In interior design, balance is crucial for making a space look comfortable. This principle uses the visual weight of a room’s objects to provide it with stability. Visual weight does not always represent the actual weight of an item, but how it is perceived in a design. Items that are larger in size, darker in color, higher in contrast and more complex in pattern and shape appear to be “heavier” than items that are lighter, less dense in design, lower in contrast and lighter in color. The art of balancing these items is making sure that the heavier objects and lighter pieces work well in the same space. One heavier item may be balanced out with three lighter objects. Or two equally heavy objects can balance one another out. Understanding the different types of balance will help you choose which arrangement will work best in your home.
There are three types of balance: symmetrical, asymmetrical and radial. Symmetrical balance is achieved through the placement of the same objects on either side of a room using a central line as a guide. An example of this is a bed with matching side tables. On those tables are matching lamps. The bed acts as the center “line” while the matching table and lamps are symmetrical on each side. While these arrangements can be pleasing to the eye, the similarities can sometimes do the space a disservice by making it look too predictable. Be sure to sprinkle in different items to prevent the room from looking too plain. Asymmetrical balance uses a variety of objects with similar or different visual weights and places them opposite one another to provide equilibrium through interesting combinations. This arrangement can be a little more difficult to achieve if you are unsure of an item’s visual weight, so be careful with your choices. An example of asymmetrical balance is placing a large sofa with side table and lamp across from two single chairs with a floor lamp in between them. Finally, there is radial symmetry, which is an arrangement of pieces around a central point in an almost circular way. Focus can be pulled inward or pushed outward, but the center remains the anchor of the design. An example of this would be an upholstered chairs arranged in a circle around a coffee table or a half-circle sofa facing a chaise lounge and accompanying area rug.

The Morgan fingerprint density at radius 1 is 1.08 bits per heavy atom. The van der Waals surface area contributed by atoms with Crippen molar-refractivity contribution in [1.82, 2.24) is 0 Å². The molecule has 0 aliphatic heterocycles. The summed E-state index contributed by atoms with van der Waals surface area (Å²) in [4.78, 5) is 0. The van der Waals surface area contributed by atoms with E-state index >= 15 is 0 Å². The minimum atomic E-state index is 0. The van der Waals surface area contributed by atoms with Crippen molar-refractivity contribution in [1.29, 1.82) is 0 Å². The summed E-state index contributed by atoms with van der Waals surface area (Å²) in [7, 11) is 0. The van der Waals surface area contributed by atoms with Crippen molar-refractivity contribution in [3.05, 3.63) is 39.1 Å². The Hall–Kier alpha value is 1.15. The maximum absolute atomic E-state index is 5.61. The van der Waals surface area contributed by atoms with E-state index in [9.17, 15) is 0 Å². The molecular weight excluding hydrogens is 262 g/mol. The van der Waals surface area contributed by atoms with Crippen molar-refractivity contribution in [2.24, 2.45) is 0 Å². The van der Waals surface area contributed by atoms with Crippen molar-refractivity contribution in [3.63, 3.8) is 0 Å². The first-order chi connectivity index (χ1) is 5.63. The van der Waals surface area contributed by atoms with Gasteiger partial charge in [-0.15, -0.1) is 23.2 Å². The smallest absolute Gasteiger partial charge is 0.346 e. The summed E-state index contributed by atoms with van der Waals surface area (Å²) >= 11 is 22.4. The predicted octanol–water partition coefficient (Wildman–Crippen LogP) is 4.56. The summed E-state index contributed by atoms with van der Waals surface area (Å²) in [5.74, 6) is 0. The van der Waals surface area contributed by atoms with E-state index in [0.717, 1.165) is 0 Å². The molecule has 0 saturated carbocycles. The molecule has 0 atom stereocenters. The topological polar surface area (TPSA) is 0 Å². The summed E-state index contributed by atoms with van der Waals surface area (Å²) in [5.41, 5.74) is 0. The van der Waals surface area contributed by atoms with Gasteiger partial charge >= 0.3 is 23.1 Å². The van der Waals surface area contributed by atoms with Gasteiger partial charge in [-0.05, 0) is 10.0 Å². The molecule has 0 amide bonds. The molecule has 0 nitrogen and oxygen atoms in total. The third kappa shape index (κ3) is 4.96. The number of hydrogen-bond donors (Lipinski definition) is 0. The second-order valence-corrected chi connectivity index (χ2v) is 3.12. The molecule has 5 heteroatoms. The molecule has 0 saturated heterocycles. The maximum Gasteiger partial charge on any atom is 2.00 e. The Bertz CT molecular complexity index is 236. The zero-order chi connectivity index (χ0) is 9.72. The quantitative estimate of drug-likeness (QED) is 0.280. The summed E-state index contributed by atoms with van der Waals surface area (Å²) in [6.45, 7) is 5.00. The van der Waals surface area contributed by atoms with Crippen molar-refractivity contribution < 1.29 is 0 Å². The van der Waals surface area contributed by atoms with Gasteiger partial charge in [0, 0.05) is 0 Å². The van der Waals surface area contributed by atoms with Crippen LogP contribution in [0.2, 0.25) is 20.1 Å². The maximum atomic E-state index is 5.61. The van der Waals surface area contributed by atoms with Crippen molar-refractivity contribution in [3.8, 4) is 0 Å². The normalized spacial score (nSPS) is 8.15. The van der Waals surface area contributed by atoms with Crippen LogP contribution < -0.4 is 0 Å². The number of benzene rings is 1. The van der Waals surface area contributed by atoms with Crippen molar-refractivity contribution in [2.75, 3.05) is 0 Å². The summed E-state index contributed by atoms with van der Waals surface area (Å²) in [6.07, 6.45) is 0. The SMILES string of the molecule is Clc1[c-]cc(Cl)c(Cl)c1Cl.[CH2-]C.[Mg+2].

Now that you know all about balance, choose the type of symmetry that will bring the most visual interest to your space.